The Grateful Dead are having a warehouse sale and nearly everything must go. Available for auction at Sotheby’s on October 7-14 are three decades of sound gear, merchandise, and ephemera that might also double as a starter kit for a Grateful Dead museum, should a heady multi-millionaire decide to grab it all. Taken as a whole, the collection neatly illustrates the California band’s enduring impact on American culture, ready to seed intersecting museum wings dedicated to fashion, high-fidelity audio, high-end instruments, industrial design, and cutting-edge drug technology.
“We’re looking at the whole story of the Grateful Dead from the late ‘60s through 1995,” says Richard Austin, Sotheby’s Global Head of Books and Manuscripts, who’s been assembling the collection for the past few years and gave me a preview at the auction house’s offices. It’s not the first Dead auction. But, with decommissioned items from the Dead’s warehouse in northern California, a slew of Bob Weir’s guitars, and collections belonging to sound engineer Dan Healy and late trusted crew chief Laurence “Ram Rod” Shurtliff, it’s almost certainly the most comprehensive.
Included are the pants from Jerry Garcia’s Nudie suit, Pigpen’s Fillmore West football jersey, Ram Rod’s neon-painted coveralls from the Merry Prankster days; though announced as part of the sale, the slightly-less-revered white disco outfits worn by Phil Lesh and Brent Mydland on the cover of 1980’s Go To Heaven were pulled just before the auction went live. Vintage clothing collectors might drool, too, over Dan Healy’s t-shirts, roughly half of a stash unearthed several years ago, including a rare psychedelic 1968 effort by Hells Angel and poster artist Allan “Gut” Turk, and shirts documenting infamous Dead shows from the Watkins Glen Summer Jam to Cornell ’77. (Some of Healy’s shirts will be available via a separate Buy Now sale.)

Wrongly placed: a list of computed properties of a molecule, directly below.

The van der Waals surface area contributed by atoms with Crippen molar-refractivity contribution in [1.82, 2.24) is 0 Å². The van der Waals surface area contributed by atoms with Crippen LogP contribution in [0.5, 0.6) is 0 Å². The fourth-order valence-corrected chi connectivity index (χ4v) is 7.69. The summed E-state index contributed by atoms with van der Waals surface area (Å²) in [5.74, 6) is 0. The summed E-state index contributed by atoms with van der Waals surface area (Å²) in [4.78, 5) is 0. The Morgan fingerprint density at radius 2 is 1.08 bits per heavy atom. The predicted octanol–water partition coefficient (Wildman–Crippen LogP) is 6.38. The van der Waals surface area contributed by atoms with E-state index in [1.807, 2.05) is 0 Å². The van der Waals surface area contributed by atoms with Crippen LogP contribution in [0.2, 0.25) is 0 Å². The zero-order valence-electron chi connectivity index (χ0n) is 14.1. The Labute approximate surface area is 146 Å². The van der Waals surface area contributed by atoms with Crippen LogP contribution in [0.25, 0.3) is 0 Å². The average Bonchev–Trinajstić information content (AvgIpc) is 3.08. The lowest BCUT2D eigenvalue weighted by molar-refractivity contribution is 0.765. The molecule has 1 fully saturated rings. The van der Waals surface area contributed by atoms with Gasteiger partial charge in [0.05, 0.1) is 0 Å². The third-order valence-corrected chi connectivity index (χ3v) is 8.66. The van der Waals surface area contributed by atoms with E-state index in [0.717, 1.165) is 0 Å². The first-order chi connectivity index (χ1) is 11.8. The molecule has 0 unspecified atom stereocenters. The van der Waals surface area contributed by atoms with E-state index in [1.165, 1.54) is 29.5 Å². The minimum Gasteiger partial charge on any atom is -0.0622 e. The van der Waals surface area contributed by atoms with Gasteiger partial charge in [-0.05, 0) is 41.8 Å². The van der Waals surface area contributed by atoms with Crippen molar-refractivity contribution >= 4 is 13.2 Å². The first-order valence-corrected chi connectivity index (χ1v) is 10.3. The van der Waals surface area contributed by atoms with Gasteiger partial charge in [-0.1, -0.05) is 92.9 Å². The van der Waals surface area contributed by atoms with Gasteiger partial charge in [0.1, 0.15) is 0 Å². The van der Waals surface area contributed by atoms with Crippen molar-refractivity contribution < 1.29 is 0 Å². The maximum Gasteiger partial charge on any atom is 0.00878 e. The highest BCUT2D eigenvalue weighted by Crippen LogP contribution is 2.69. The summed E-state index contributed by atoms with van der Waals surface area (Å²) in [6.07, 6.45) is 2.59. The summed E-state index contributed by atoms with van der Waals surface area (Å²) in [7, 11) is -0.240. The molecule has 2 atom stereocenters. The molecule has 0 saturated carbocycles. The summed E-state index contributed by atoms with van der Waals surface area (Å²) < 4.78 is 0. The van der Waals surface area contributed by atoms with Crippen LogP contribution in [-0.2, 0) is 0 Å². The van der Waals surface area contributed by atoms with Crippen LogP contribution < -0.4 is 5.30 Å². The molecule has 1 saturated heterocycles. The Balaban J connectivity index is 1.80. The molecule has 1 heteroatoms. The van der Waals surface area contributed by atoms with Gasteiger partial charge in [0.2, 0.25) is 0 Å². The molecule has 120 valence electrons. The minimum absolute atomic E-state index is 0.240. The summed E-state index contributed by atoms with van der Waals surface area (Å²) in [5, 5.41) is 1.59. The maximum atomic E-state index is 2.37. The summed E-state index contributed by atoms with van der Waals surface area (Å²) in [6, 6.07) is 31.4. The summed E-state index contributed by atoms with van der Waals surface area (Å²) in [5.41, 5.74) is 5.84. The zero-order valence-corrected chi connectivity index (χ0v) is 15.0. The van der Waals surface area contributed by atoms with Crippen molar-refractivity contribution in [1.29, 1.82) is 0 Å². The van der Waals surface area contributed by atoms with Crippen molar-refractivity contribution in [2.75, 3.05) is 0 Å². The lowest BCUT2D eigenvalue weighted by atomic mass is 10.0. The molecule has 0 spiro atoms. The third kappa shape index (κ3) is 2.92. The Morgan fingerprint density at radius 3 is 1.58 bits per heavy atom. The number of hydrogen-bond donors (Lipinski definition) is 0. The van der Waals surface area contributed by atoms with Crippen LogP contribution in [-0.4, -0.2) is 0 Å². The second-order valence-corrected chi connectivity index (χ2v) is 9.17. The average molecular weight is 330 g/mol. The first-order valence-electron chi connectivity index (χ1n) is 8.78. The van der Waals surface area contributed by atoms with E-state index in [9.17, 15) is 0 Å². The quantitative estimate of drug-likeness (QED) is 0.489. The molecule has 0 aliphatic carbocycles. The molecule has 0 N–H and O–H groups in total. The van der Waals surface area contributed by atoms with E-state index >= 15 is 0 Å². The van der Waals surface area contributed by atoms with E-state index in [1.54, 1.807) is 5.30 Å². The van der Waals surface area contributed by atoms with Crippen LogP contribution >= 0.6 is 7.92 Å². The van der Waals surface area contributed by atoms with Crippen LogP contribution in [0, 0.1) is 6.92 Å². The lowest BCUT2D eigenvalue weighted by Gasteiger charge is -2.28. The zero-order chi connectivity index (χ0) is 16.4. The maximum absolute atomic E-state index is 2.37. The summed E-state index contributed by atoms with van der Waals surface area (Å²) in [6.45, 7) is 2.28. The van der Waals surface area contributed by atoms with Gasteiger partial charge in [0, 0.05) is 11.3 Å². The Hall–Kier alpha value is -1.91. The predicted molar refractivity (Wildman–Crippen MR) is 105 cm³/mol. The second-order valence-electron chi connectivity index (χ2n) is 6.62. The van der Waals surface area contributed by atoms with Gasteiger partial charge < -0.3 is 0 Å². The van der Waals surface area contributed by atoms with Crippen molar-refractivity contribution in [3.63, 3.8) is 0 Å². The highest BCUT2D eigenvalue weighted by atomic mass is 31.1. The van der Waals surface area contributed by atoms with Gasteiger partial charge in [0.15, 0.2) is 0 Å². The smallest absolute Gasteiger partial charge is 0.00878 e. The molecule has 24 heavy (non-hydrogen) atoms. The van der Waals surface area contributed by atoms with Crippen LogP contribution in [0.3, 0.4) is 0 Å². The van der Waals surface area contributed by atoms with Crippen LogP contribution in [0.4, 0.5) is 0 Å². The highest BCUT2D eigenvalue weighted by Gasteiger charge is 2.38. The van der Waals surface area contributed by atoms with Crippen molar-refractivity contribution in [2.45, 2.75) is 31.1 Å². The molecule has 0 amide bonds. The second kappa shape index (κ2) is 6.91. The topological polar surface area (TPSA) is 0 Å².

Since the Grateful Dead name was retired in 1995 following Jerry Garcia’s death, collectors’ markets have opened for a wide range of Grateful Dead artifacts, from fan-made bootleg t-shirts to the band’s instruments. In 2017, one of Jerry Garcia’s custom guitars sold at a benefit auction for $1.9 million dollars, more than double what it went for in a contentious 2002 auction. While Deadheads are infamous for collecting tapes of the band’s performances going back to the ‘60s, they are also the keepers of a half-century of folklore and data, with stories to attach to nearly any physical artifact the band produced or touched.
“The great thing about all this stuff is that there is a patina to it that’s from touring and use,” says Austin. “We cleaned up a lot of the stuff, but some of it we left more or less as is. The fact that something is scarred or has dings on it, that’s just part of the story.”